(Reuters) - New York Mayor Bill de Blasio on Thursday outlined the first steps for reopening the United States’ most populous city, envisioning up to 400,000 people heading back to their workplaces, an easing of the lockdown that began in March.
* More than 5.81 million people have been reported infected with the novel coronavirus globally and 359,341 have died, according to a Reuters tally as of 0334 GMT on Friday.
* For an interactive graphic tracking the global spread, open tmsnrt.rs/3aIRuz7 in an external browser.
* For a U.S.-focused tracker with state-by-state and county map, open tmsnrt.rs/2w7hX9T in an external browser.
* For Eikon users, click on MacroVitals cpurl://apps.cp./cms/?navid=1592404098 for a case tracker and a summary of developments.
* The coronavirus lockdown will ease next week for most of Britain’s population, Prime Minister Boris Johnson said.
* France will allow restaurants, bars and cafes to reopen from June 2, though with more restrictions in Paris than elsewhere.
* Sending children back to schools and day care centres in Denmark, the first country in Europe to do so, did not lead to an increase in coronavirus infections, according to official data, confirming similar findings from Finland.
* A coronavirus quarantine will continue in Colombia’s capital Bogota until at least June 15.
* Brazil reported a daily record 26,417 new coronavirus cases on Thursday, according to the Health Ministry, bringing its total tally to 438,238, second only to the United States in confirmed cases.
* Brazilian President Jair Bolsonaro has signed into law 60-billion-real ($11.3 billion) of federal government aid to states and municipalities.
* China reported no new confirmed coronavirus cases in the mainland as of the end of May 28, down from two a day earlier, the country’s health authority said on Friday.
* China has room to stimulate the economy, but the government does not want to open the “floodgates”, Premier Li Keqiang said.
* Health workers fear the pandemic’s economic shock will return Japan to 14 dark years from 1998 when more than 30,000 people took their lives annually.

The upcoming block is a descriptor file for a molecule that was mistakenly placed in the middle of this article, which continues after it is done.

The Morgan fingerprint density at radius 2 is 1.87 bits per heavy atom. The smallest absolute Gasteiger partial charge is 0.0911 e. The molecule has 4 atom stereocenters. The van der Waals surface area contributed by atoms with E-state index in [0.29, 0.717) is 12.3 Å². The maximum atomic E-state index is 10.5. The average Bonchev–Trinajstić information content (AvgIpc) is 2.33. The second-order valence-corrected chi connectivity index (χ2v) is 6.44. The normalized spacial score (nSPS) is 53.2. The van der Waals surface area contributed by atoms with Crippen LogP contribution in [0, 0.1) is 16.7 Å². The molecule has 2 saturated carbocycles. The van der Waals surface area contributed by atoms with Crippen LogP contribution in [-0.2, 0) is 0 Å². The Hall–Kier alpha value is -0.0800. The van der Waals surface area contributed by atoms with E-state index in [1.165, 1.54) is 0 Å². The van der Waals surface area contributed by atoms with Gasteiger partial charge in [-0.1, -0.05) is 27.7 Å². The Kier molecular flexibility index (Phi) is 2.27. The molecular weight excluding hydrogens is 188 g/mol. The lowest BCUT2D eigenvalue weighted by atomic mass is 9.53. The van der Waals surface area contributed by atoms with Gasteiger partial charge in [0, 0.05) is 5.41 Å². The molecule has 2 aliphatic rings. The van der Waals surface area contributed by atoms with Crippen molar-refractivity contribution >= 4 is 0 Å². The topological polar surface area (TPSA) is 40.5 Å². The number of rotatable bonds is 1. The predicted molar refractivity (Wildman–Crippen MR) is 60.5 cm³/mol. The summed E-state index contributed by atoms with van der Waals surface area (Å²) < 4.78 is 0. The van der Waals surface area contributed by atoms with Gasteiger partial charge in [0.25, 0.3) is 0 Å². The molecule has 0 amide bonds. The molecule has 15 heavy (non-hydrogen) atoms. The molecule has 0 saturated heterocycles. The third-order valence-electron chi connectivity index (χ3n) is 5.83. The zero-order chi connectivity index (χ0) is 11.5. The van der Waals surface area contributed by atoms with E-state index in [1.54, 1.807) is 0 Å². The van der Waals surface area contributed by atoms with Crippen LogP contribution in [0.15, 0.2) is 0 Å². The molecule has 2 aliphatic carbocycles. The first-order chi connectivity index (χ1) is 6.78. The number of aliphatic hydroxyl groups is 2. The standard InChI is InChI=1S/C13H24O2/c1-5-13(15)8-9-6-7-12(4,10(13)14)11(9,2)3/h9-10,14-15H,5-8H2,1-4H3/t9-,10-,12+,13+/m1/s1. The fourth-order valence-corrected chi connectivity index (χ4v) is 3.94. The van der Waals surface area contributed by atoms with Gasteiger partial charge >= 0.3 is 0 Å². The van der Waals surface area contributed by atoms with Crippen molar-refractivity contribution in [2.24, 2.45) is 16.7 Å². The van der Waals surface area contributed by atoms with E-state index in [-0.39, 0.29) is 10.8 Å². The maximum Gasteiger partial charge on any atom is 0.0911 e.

* Indonesia will continue to prescribe two anti-malaria drugs for coronavirus patients but monitor their use closely, a spokesman for Indonesia COVID-19 taskforce said.
* Philippines President Rodrigo Duterte approved a recommendation to ease the lockdown in the capital Manila from June 1.
* Australia will divert A$280 million ($185.25 million) in overseas aid this year to bolster the response of its closest neighbours to the pandemic.
* Cases of community transmission of the coronavirus are growing in Africa, particularly in Ethiopia, and a new strategy for testing is needed to prevent this, the head of the Africa Centres for Disease Control and Prevention said.
* Kenya’s small and medium businesses need urgent help to survive the economic slowdown, and many are at risk of shutting down by the end of June, the head of the central bank said.
* A bid round for nine oilfield licenses in Angola could be delayed by the outbreak, the national petroleum regulator said.
* This year will be the worst for many world stock markets in nearly a decade at least.
* International tourism is set to fall by 70% this year, marking the sector’s biggest slump since records began in the 1950s, United Nations World Tourism Organization Secretary-General Zurab Pololikashvili told newspaper Handelsblatt.
* Britain’s economy is unlikely to recover fully in the next two to three years, a Bank of England policymaker warned.
* Germany’s economy is likely to shrink by 6.6% this year, the Ifo Institute said.
Compiled by Linda Pasquini, Aditya Soni and Vinay Dwivedi; Editing by Lisa Shumaker, Sriraj Kalluvila and Shounak Dasgupta